Part 5: Redundancy and severance payments

Report to the Council: Additional assurance work on travel expenses, redundancy and severance payments.

5.1 What we did

The purpose of our additional assurance work on redundancy and severance payments was to establish:

  • the number and amount of redundancy and severance payments paid to former Wintec employees between the start of 2013 and the end of 2017; and
  • the basis for the payments.

We tested 32 redundancy and 25 severance payments made between 2013 and 2017. The average redundancy payment was $37,007 and the average severance payment was $35,993.

We considered the payments against (where applicable):

We are aware there has been some criticism about the frequency and use of redundancy and severance processes at Wintec. It is important to note that this audit did not assess the appropriateness of the decisions to restructure, whether the redundancies or severance agreements were justified, or whether the individual amounts for severance payments were reasonable. These types of assessments would require further work to investigate the circumstances leading to each decision, and potentially require interviews with the key people in those cases. This was beyond the scope of our work.

Our work focused on whether:

  • there was evidence of the payments being approved in line with Wintec’s financial delegations;
  • the payments were supported by formal agreements, such as settlement agreements or employment contracts; and
  • the documentation supports the calculation of the payments.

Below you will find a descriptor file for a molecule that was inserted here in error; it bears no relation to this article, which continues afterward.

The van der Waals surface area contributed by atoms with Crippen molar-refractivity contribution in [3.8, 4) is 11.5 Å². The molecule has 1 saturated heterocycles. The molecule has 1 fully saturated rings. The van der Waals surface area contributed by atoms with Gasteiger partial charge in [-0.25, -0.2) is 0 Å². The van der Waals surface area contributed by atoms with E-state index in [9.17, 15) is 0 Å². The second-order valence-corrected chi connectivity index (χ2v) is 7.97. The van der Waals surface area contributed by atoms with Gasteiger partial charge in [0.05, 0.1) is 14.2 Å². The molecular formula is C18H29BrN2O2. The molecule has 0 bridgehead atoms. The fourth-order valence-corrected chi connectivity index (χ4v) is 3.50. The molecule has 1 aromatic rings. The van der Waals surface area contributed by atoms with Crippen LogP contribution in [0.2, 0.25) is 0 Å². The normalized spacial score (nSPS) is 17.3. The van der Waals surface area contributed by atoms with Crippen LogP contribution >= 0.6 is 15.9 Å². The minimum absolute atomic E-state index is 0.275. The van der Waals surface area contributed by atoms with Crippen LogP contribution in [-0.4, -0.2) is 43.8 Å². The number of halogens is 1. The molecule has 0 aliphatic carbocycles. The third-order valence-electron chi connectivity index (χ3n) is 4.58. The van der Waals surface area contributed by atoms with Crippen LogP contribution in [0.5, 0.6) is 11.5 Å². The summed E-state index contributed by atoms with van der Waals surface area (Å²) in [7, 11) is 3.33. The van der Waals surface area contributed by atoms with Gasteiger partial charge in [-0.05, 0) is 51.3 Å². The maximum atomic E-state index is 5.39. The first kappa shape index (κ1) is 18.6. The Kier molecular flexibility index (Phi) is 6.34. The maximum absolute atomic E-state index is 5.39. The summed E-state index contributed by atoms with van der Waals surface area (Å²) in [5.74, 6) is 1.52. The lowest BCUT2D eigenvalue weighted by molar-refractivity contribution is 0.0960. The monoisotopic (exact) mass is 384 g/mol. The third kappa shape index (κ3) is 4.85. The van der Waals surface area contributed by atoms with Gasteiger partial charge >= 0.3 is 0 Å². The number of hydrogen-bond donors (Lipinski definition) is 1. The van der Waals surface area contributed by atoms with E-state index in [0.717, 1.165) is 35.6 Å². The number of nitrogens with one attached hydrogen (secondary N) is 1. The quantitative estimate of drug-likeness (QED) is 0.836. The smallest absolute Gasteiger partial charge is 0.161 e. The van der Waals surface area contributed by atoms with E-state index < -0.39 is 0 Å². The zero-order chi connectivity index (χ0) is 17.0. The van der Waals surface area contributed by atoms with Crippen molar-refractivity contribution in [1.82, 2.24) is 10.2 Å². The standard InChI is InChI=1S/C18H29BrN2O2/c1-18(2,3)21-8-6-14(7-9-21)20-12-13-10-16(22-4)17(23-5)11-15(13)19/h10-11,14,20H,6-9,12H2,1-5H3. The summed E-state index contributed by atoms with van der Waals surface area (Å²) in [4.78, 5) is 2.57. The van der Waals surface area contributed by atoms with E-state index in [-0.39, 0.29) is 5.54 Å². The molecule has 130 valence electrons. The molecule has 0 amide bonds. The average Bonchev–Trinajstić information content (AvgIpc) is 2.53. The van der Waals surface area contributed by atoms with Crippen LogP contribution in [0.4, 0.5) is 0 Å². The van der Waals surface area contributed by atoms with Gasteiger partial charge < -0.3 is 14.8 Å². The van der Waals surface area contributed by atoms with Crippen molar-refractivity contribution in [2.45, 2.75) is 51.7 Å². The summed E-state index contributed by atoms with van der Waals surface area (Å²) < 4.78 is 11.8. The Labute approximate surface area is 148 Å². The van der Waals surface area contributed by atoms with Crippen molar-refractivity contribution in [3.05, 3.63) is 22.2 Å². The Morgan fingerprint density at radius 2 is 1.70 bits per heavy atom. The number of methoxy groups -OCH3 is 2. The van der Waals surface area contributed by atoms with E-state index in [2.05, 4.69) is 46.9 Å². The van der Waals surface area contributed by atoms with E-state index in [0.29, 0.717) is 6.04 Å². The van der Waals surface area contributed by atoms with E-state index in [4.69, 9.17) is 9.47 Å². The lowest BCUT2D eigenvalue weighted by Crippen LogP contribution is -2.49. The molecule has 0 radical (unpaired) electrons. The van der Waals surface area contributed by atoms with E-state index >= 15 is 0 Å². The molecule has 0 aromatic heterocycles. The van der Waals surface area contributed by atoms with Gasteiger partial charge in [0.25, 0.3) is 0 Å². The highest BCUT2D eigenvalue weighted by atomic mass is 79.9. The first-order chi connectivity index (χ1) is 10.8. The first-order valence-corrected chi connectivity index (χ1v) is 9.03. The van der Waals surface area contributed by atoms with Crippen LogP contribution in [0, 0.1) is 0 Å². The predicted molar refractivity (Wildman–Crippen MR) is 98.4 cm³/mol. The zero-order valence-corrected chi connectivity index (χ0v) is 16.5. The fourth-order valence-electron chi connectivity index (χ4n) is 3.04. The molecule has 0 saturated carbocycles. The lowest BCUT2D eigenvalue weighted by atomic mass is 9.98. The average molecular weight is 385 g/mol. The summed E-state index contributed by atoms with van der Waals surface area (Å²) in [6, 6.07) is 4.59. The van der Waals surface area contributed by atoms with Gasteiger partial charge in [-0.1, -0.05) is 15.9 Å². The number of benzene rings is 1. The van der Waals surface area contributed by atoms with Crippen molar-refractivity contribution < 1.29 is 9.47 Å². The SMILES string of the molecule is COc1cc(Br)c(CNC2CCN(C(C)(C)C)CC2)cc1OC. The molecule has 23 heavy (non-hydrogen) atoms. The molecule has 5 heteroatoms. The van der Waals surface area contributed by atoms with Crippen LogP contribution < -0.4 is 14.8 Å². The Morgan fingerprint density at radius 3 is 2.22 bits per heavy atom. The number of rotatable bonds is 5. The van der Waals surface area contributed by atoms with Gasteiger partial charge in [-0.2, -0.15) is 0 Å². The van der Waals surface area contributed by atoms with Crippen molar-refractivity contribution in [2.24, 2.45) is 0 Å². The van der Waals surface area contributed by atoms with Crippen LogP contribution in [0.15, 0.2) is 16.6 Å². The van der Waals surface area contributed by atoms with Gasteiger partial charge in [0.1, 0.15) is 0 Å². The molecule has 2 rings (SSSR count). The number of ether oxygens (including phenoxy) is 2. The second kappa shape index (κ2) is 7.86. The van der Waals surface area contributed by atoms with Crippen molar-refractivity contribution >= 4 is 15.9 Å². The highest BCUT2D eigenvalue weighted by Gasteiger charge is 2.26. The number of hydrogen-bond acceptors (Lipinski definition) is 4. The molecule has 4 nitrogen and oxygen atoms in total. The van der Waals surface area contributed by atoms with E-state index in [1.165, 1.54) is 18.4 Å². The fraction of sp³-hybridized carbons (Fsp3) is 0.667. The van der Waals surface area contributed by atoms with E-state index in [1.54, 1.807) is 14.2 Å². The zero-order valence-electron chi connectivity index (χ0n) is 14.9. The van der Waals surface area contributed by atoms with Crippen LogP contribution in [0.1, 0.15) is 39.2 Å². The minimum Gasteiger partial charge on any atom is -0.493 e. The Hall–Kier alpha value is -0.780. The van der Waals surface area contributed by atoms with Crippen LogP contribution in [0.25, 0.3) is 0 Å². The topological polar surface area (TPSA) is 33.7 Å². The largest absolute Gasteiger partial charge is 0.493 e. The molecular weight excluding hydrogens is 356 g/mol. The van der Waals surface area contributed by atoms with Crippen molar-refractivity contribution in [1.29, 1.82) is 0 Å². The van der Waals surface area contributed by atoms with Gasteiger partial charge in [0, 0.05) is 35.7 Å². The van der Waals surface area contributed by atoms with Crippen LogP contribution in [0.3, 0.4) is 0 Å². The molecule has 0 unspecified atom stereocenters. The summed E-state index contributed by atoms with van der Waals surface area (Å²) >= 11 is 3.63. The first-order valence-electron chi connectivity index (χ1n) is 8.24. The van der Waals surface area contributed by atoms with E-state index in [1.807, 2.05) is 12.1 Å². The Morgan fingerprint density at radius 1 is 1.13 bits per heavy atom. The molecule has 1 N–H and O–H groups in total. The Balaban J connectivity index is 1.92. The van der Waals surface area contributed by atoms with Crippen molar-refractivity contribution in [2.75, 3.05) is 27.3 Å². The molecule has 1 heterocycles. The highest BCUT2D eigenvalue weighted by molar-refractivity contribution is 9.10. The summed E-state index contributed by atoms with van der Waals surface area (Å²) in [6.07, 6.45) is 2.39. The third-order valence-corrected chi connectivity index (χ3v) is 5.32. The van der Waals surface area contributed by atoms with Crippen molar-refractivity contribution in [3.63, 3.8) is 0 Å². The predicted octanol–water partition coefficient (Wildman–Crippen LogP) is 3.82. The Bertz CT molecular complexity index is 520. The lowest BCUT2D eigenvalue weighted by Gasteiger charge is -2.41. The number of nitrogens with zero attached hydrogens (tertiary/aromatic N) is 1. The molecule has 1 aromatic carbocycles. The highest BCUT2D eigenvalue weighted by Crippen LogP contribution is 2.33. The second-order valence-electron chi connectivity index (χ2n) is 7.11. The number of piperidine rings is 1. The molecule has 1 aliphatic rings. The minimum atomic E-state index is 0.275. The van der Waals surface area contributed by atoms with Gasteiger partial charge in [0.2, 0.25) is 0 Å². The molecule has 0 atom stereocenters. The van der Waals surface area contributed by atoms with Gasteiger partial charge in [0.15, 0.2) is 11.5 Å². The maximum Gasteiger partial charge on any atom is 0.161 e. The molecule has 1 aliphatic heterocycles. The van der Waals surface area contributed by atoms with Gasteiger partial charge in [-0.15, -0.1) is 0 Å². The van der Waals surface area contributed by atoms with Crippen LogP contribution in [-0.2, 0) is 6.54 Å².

We also considered the accuracy of payments and whether the relevant guidance had been applied consistently.

5.2 Redundancy and severance payments - detailed findings

To preserve the confidentiality of the cases, this part of our report focuses on general findings from our work.

5.2.1 Underlying business reasons for restructuring not always well documented

In line with Wintec’s Restructure process guidelines for managers, we expect that written change proposals are developed where a restructure is being considered. Wintec’s Restructure process guidelines for managers states that proposals need to include:

  • rationale for change;
  • the objectives that need to be achieved;
  • what has already been done to try and meet these objectives;
  • current staffing structure;
  • proposed staffing structure, i.e. recommendation and impact on workloads; and
  • consultation/submission period details.

In 65% of restructure cases, we found written change proposals to support the underlying business reasons for restructuring. Where proposals existed, they generally followed Wintec’s guidelines. However, no proposals considered the financial costs of the restructure against the expected benefits, that is they did not demonstrate the value for money proposition of the restructure. Wintec should consider amending its guidelines to require that proposals include this analysis.

There were no written proposals in 11 restructure cases (35%). Wintec has explained to us that in some of these cases a verbal meeting took place and voluntary redundancy was offered as an option prior to progressing to a formal change proposal.

There appears to be little guidance about the process for voluntary redundancy and what employee entitlements might be. Written proposals did not explain the process for voluntary redundancy. We observed that the lack of guidance led to some inconsistent practices and a potential for confusion. For example, we found several cases where a staff member who appears to have resigned also sought (and received) a payment for voluntary redundancy. In a situation like this the explanation for the payment and the supporting documentation appear inconsistent.

5.2.2 Basis for redundancy payments